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BIO 201: Into to A&P

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by: ASUNursing19

BIO 201: Into to A&P BIO 201

Marketplace > Arizona State University > Biology > BIO 201 > BIO 201 Into to A P
GPA 3.93

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Covers Chapter 1: Intro. to A&P
Human Anatomy/Physiology I
Dr. Penkrot
Class Notes
25 ?




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"I was sick all last week and these notes were exactly what I needed to get caught up. Cheers!"
Enrico Kozey Jr.

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This 24 page Class Notes was uploaded by ASUNursing19 on Sunday February 14, 2016. The Class Notes belongs to BIO 201 at Arizona State University taught by Dr. Penkrot in Winter 2016. Since its upload, it has received 78 views. For similar materials see Human Anatomy/Physiology I in Biology at Arizona State University.


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I was sick all last week and these notes were exactly what I needed to get caught up. Cheers!

-Enrico Kozey Jr.


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Date Created: 02/14/16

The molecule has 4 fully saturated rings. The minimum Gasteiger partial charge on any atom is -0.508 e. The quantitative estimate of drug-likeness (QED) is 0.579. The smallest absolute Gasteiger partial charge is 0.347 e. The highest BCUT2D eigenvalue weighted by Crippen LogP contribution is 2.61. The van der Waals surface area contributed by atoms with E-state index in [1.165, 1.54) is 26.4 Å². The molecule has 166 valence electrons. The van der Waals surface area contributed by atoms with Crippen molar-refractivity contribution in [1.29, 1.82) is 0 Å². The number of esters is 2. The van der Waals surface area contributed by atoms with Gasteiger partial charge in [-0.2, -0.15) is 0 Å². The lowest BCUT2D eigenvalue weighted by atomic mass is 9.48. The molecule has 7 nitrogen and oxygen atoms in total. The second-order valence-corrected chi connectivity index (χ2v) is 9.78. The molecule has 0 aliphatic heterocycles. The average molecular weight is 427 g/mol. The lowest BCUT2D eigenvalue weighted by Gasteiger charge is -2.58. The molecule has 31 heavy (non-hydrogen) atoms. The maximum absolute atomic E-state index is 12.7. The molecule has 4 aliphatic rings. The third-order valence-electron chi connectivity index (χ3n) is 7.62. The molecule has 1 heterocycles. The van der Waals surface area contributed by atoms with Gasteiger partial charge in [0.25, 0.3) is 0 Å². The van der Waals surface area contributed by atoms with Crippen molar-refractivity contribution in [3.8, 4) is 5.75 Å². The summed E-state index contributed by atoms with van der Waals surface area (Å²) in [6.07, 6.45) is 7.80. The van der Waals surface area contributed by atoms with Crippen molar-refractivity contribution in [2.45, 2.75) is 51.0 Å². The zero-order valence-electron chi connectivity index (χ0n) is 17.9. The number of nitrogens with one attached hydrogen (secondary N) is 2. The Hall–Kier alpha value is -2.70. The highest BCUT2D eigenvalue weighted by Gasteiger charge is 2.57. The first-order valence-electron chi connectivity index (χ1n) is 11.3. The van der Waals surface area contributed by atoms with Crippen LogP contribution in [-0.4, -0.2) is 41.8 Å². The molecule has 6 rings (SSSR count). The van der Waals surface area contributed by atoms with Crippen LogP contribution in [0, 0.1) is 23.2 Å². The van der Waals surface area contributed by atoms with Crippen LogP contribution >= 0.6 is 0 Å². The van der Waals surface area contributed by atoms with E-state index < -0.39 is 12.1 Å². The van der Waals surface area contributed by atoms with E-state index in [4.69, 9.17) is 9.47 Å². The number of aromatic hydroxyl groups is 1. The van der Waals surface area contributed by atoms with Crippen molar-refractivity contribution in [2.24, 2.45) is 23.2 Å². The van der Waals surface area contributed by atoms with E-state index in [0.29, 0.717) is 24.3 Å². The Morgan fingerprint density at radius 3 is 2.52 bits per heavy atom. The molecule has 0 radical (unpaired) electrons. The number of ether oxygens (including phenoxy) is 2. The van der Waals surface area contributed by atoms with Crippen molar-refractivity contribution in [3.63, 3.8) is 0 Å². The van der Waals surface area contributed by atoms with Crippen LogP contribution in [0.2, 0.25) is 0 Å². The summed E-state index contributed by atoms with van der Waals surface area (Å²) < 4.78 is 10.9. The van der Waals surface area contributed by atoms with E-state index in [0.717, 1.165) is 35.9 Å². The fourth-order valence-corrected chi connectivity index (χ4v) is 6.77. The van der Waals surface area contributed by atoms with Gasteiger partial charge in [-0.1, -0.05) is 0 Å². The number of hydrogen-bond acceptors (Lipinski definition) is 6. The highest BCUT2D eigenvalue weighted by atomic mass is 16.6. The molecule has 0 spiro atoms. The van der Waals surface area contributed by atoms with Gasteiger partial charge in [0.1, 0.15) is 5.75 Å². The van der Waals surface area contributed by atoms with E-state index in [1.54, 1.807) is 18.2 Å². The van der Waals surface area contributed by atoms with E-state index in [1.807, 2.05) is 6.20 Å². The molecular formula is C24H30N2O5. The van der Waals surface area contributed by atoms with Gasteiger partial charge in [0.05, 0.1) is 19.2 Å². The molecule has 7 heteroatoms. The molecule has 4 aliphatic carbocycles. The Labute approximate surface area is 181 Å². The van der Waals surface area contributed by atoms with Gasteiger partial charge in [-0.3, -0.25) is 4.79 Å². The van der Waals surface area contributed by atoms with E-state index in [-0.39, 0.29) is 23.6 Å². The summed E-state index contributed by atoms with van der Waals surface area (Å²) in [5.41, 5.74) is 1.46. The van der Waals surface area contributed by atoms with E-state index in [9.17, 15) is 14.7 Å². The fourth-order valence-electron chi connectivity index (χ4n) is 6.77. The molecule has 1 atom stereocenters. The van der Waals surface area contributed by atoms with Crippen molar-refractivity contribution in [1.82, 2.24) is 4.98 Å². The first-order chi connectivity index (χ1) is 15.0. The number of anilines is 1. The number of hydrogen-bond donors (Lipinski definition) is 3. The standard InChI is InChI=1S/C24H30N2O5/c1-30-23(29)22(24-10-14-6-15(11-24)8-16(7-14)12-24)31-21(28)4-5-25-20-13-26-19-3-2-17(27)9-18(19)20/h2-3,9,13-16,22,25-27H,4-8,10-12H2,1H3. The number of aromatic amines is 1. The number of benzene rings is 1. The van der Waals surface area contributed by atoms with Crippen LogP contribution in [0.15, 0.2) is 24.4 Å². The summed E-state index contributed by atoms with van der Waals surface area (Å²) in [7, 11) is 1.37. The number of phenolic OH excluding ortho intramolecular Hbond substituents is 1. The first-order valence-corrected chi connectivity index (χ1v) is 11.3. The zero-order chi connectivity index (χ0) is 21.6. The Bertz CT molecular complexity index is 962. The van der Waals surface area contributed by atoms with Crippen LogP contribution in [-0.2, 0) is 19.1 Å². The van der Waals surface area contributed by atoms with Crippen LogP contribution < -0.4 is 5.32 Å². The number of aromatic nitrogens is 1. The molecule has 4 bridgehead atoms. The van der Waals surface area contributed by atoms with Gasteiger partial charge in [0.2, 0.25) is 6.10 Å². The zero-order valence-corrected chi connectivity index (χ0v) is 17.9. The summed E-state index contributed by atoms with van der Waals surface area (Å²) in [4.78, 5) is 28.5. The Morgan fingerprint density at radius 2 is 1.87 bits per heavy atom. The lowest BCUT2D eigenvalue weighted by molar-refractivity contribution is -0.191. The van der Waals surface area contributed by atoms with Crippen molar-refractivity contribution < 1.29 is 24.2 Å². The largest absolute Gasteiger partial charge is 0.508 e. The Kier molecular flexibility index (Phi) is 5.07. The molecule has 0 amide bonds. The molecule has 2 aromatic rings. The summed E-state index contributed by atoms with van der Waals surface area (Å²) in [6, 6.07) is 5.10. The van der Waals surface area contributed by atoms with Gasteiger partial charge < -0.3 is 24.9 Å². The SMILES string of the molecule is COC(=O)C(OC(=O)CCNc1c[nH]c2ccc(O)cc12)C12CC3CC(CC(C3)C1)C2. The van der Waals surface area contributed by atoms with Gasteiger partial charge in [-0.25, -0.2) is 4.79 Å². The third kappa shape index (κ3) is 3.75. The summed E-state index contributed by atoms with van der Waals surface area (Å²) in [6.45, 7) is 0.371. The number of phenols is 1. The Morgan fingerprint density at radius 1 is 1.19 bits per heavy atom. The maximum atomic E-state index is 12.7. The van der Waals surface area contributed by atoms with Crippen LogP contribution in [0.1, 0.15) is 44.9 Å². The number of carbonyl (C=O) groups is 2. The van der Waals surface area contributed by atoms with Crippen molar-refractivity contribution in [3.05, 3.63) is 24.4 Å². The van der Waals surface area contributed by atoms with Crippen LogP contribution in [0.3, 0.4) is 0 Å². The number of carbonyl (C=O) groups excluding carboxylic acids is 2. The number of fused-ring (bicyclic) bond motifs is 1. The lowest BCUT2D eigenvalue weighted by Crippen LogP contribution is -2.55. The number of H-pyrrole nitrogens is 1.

The Human Body: An Orientation   1.1 Form (Anatomy) Determines Function (Physiology)   Anatomy v. Physiology    ANATOMY  is the study of structure o Gross Anatomy: study of observable structures o Histology: study of tissues, cells o Pathology: study of incorrect/diseased anatomy    PHYSIOLOGY  is the study of how these structures function o Physiology: how the systems work o Pathophysiology: study of how disease works   Topics of Anatomy    Subdivisions of anatomy: o Gross  or acroscopic anatomy  is the study of large, visible structures  Regional anatomy looks at all structures in a particular area of the  body  System anatomy looks at just one system (cardiovascular, nervous, muscular, etc.)  Surface anatomy looks at internal structures as they relate to  overlying skin (visible muscle masses or veins seen on surface) o Microscopic anatomy  deals with structures too small to be seen by the  naked eye  Cytology: microscopic study of cells  Histology: microscopic study of tissues o Developmental anatomy  studies anatomical and physiological  development throughout life  Embryology: study of developments before birth  To study anatomy, one must know anatomical terminology and be able to  observe, manipulate, palpate, and auscultate   Anatomy ­ The Study of Form    Examining structure of the Human Body o Inspection o Palpation o Auscultation o Percussion  Cadaver dissection o Cutting and separation of tissues to reveal their relationships  Comparative anatomy o Study of more than one species in order to examine structural similarities  and differences, and analyze evolutionary trends   Topics of Physiology    Subdivisions of physiology o Based on organ systems (e.g., renal or cardiovascular physiology) o Often focuses on cellular and molecular levels of the body  Looks at how the body's abilities are dependent on chemical  reactions in individual cells  To study physiology, one must understand basic physical principles (e.g.,  electrical currents, pressure, and movement) as well as basic chemical principles (e.g.,  gradients)   Complementarity of Structure and Function    Anatomy and physiology are inseparable o Function always reflects structure o What a structure can do depends on its specific form o Known as the  principle of complementarity of structure and function   Principle of Complementarity    Function always reflects structure  What a structure can de depends on its specific form   1.2 The Body's Organization Ranges From Atoms to the  Entire Organism    Human body is very organized, from the smallest chemical level to whole  organism level: o Chemical level: atoms, molecules, and organelles o Cellular level: single cell o Tissue level: groups of similar cells o Organ level : contains two or more types of tissues o Organ system level : organs that work closely together o Organismal level : all organ systems combined to make the whole  organism   Physiological Organization    The levels of organization are: Organismal, Organ, Tissue, Cellular, Molecular  Historically, this has been the order physiology was discovered, and therefore it  was used as the basis of teaching Anatomical Variation    No two humans are exactly alike o 70% most common structure o 30% anatomically variant o Variable number of organs  Missing muscles, extra vertebrae, renal arteries o Variation in organ locations (situs solitus, situs inversus, dextrocardia) o Spleen, kidney vary somewhat, vasculature varies considerably   Integumentary System    Forms the external body covering  Composed of the skin, sweat glands, oil glands, hair, and  nails  Protects deep tissues from injury and synthesizes  vitamin D     Skeletal System    Composed of bones, cartilage, ligaments  Protects and supports body organs  Provides the framework for muscles**  Site of blood cell formation  Stores minerals   Muscular System    Composed of muscles and tendons  Allows manipulation of the environment,  locomotion, and facial expression (communication)  Maintains posture  Produces heat     Nervous System    Composed of the brain, spinal column, and nerves  Is the fast­acting control system of the body  Responds to stimuli by activating muscles and glands     Cardiovascular System    Composed of the heart and blood vessels  The heart pumps blood  The blood vessel transport blood throughout the  body     Lymphatic System    Composed of red bone marrow, thymus, spleen,  lymph nodes, and lymphatic vessels  Picks up fluid leaked from blood vessels and returns it to blood  Disposes of debris in the lymphatic steam  Houses white blood cells involved with immunity   Respiratory System    Composed of the nasal cavity, pharynx, trachea, bronchi,  and lungs  Keeps blood supplied wit oxygen and removes carbon  dioxide     Digestive System    Composed of the oral cavity, esophagus, stomach,  pancreas, liver, small intestine, large intestine, rectum, and  anus  Breaks down food into absorbable units that enter the  blood  Eliminates indigestible foodstuffs as feces     Urinary System    Composed of kidneys, ureters, urinary bladder, and  urethra  Eliminates nitrogenous wastes from the body  Regulates water, electrolyte, and pH balance of the  blood     Male Reproduction System    Composed of prostate gland, penis, testes, scrotum, and  ductus deferens  Main function is the production of offspring  Testes produce sperm and male sex hormones  Ducts and glands deliver sperm to the female  reproductive tract    Female Reproductive System    Composed of mammary glands, ovaries,  uterine tubes, uterus, and vagina  Main function is the production of offspring  Ovaries produce eggs and female sex  hormones  Remaining structures serve as sites for  fertilization and development of the fetus  Mammary glands produce milk to nourish  the newborn Organ Systems Interrelationships    Nutrients and oxygen are distributed by the blood  Metabolic wastes are eliminated by the urinary and respiratory systems   Nothing in the body works in isolation!     1.3 What are the Requirements for Life?   Necessary Life Functions    Maintenance of life involves: o Maintaining boundaries o Movement o Responsiveness o Digestion o Metabolism o Excretion o Reproduction o Growth  Maintaining boundaries o Separation between internal and external environments must exist  Plasma membranes separate cells  Skin separates organism from environment  Movement o Muscular system allows movement  Of body parts via skeletal muscles  Of substance via cardiac muscle (blood) and smooth muscle  (digestion, urination)  Contractility refers to movement at the cellular level  Responsiveness o Ability to sense and respond to stimuli  Withdrawal reflex prevents injury  Control of breathing rate, which must change in response to  different activities  Digestion o Breakdown of ingested foodstuffs, followed by absorption of simple  molecules into blood  Metabolism o All chemical reactions that occur in body cells  Sum of all catabolism (breakdown of molecules) and anabolism  (synthesis of molecules)  Excretion o Removal of wastes from metabolism and digestion  Urea (from breakdown of proteins), carbon dioxide (from  metabolism), feces (unabsorbed foods)  Reproduction o At the cellular level, reproduction involves division of cell for growth or  repair o At the organism level, reproduction is the production of offspring  Growth o Increase in size of a body part or of organism  Humans are  multicellular, so to function, individual cells must be kept alive o Organ systems are designed to service the cells o All cells depend on organ systems to meet their survival needs  There are 11 organ systems that work together to maintain life   Survival Needs    Humans need several factors for survival that must be in the appropriate amounts; too much or too little can be harmful: o Nutrients o Oxygen o Water o Normal body temperature ("heat") o Appropriate atmospheric pressure   1.4 Homeostasis is Maintained by Negative Feedback   Chemical and Pressure Gradients    Gradients and regulated via HOMEOSTASIS  Perfluorocarbon ­ for breathing liquid   Homeostasis    HOMEOSTASIS  ­­ the body's ability to detect change, activate mechanisms that  oppose it, and thereby maintain relatively stable internal conditions  Ability to maintain a relatively stable internal environment in an ever­changing  outside world  The internal environment of the body is in a state of dynamic equilibrium  Chemical, thermal, and neural factors interact to maintain homeostasis  Claude Bernard (1813­1878) o Constant internal conditions regardless of external conditions  Internal body temperature ranges from 97­99 degrees despite  variations in external temperature  Walter Cannon (1871­1945) o Coined the term "homeostasis" o State of the body fluctuates (dynamic equilibrium) within limited range  around a set point o Negative feedback keeps variable close to the set point  Loss of homeostatic control causes illness or death   Homeostatic Controls    Body must constantly be monitored and regulated to maintain homeostasis o Nervous and endocrine systems, as well as other systems, play a major  role in maintaining homeostasis o Variables  are factors that can change; anything that needs to be  maintained and stabilized in the body (blood sugar, body temperature, blood  volume, pH of blood, concentration of calcium ions in blood, etc.)  Homeostatic control of variables involves three components:  receptor, control  center, and effector   Homeostatic Control Mechanisms    Variables produce a change in the body  The three interdependent components of control mechanisms: o Receptor : monitors the environments and responds to changes (stimuli) o Control center ("integrator") : determines the set point at which the  variable is maintained; usually found in the brain stem o Effector : provides the means to respond to stimuli   Feedback: How the Body Maintains Homeostasis    Positive feedback works  with the direction of change o Takes a physiological change and amplifies it, makes it bigger, runs with  it; doesn't happen often  Negative feedback  works against the direction of change (considered  homeostatic) o Takes a physiological change and counteracts it; maintains homeostasis  Almost all systems in the body are negative feedback  Positive feedback is much rarer in biological system, but there are a few notable  examples   Negative Feedback Loop    Body senses a change and activates mechanisms to reverse it ­­  dynamic  equilibrium   Negative Feedback, Set Point    Room temperature does not stay at set point of 68 degrees­­it only   68  averages degrees Interactions Among the Elements of a Homeostatic Control System Maintain  Stable Internal Conditions     Control of Blood Pressure     Positive Feedback Loops    Self­amplifying cycle o Leads to greater change in the same direction o Feedback loop is repeated­­change produces more change  Normal way of producing rapid and/or large changes o Occurs with childbirth, blood clotting, protein digestion, fever, and  generation of nerve signals  Often associated with dysfunction, disease, or harm o Can spiral out of control   Example: Harmful Positive Feedback Loop  Fever > 104 degrees F o Metabolic rate increases o Body produces heat even faster o Body temperature continues to rise o Further increasing metabolic rate  Cycle continues to reinforce itself  Becomes fatal at 113 degrees F   A Positive Feedback Mechanism Regulates Formation of a Platelet Plug   Homeostatic Imbalance    Disturbance of homeostasis o Increases risk of disease o Contributes to changes associated with aging  Control systems become less efficient  If negative feedback mechanisms become overwhelmed, destructive positive  feedback mechanisms may take over o i.e.: heart failure     1.5 Anatomical Terms Describe Body Directions, Regions, and Planes   Anatomical Position and Directional Terms    Standard anatomical position o Body erect, feet slightly apart, palms, facing forward with thumbs pointing away from body  Directional terms  describe one body structure in relation to another body  structure o Direction is always based on standard anatomical position o Right and left refer to the body being viewed, not right and left of observer   Regional Terms    Two major divisions of body o Axial  Head, neck, and trunk o Appendicular  Limbs (upper and lower)  Regional terms  designate specific areas within body divisions   Body Planes and Sections    Body planes o Surfaces along which body or structures may be cut for anatomical study o Three most common planes:  Sagittal plane  Frontal (coronal) plane  Transverse (horizontal) plane  Sections o Cuts or sections made along a body plane  Named after plane, so a sagittal cut results in a sagittal section  Sagittal plane o Divides body vertically into right and left parts o Produces a sagittal section if cut along this plane o Mid­sagittal (median) plane  Cut was made perfectly on midline o Parasagittal plane  Cut was off­centered, not on middle  Frontal (coronal) plane o Divides body vertically into anterior and posterior parts (front and back) o Produces a frontal or coronal section  Transverse (horizontal) plane o Divides body horizontally (90* to vertical plane) into superior and inferior parts (top and bottom) o Produces a cross section  Oblique section o Result of cuts at angle other than 90* to vertical plane       1.6 Many Internal Organs Lie in Membrane­lined Body  Cavities    Body contains internal cavities that are closed to environment  Cavities provide different degrees of protection to organs within them  Two sets of cavities o Dorsal body cavity o Ventral body cavity     Dorsal Body Cavity    Protects fragile nervous system organs  Two subdivisions o Cranial cavity  Encases brain o Vertebral  orpinal cavity  Encases spinal cord   Ventral Body Cavity    Houses the internal organs (collectively called cera)  Two subdivisions, which are separated by the diaphragm o Thoracic cavity o Abdominopelvic cavity   THORACIC CAVITY  Two  pleural cavities o Each cavity surrounds one lung  Mediastinum o Contains pericardial cavity o Surrounds other thoracic organs, such as esophagus, trachea, etc.  Pericardial cavity o Encloses heart   ABDOMINOPELVIC CAVITY  Abdominal cavity o Contains stomach, intestines, spleen, and liver  Pelvic cavity o Contains urinary bladder, reproductive organs, and rectum   Membranes in the Ventral Body Cavity    Serosa  (also called rous membrane ) o Thin, double­layered membranes that cover surfaces in ventral body cavity  Parietal serosa lines internal body cavity walls  Visceral serosa covers internal organs (viscera) o Double layers are separated by slit­like cavity filled with s fluid o Fluid secreted by both layers of membrane   o Named for specific cavity and organs that they are associated with o Pericardium  Heart o Pleurae  Lungs o Peritoneum  Abdominopelvic cavity     Abdominopelvic Regions and Quadrants   o Quadrants are divisions used primarily by medical personnel o Abdominopelvic region is sectioned into quarters  Right upper quadrant ­­ RUQ  Left upper quadrant ­­ LUQ  Right lower quadrant ­­ RLQ  Left lower quadrant ­­ LLQ      Nine divisions called regions , resembling a tic­tac­ toe grid, are used primarily by anatomists  Epigastric Region: superior to the umbilical region (epi = upon, above; gastri = belly)  Umbilical Region: centermost region deep to and surrounding the umbilicus (navel)  Hypogastric Region: inferior to the umbilical region (hypo  = below)  Right  and Left Iliac (Inguinal) Regions : lateral to the hypogastric regioniliac = superior part of the hip bone)  Right  and Left Lumbar Regions : lateral to the umbilical region (lumbus  = loin)  Right  and Left Hypochondriac Regions : lateral to the epigastric region and deep to the ribs     Other Body Cavities    In addition to the two main body cavities, the body has several smaller  cavities that are exposed to environment  Oral  and digestive cavities: mouth  Nasal cavity : located within and posterior to the nose; part of the  respiratory system passageways  Orbital cavities (orbits): house the eyes; present them in anterior  position  Middle ear cavities: medial to the eardrums; contain tiny bones  that transmit sound vibrations to the hearing receptors in the inner ears o Not exposed to environment:  Synovial cavities: joint cavities; enclosed within fibrous capsules  that surrounds freely moveable joints of the body (elbow, knee joints)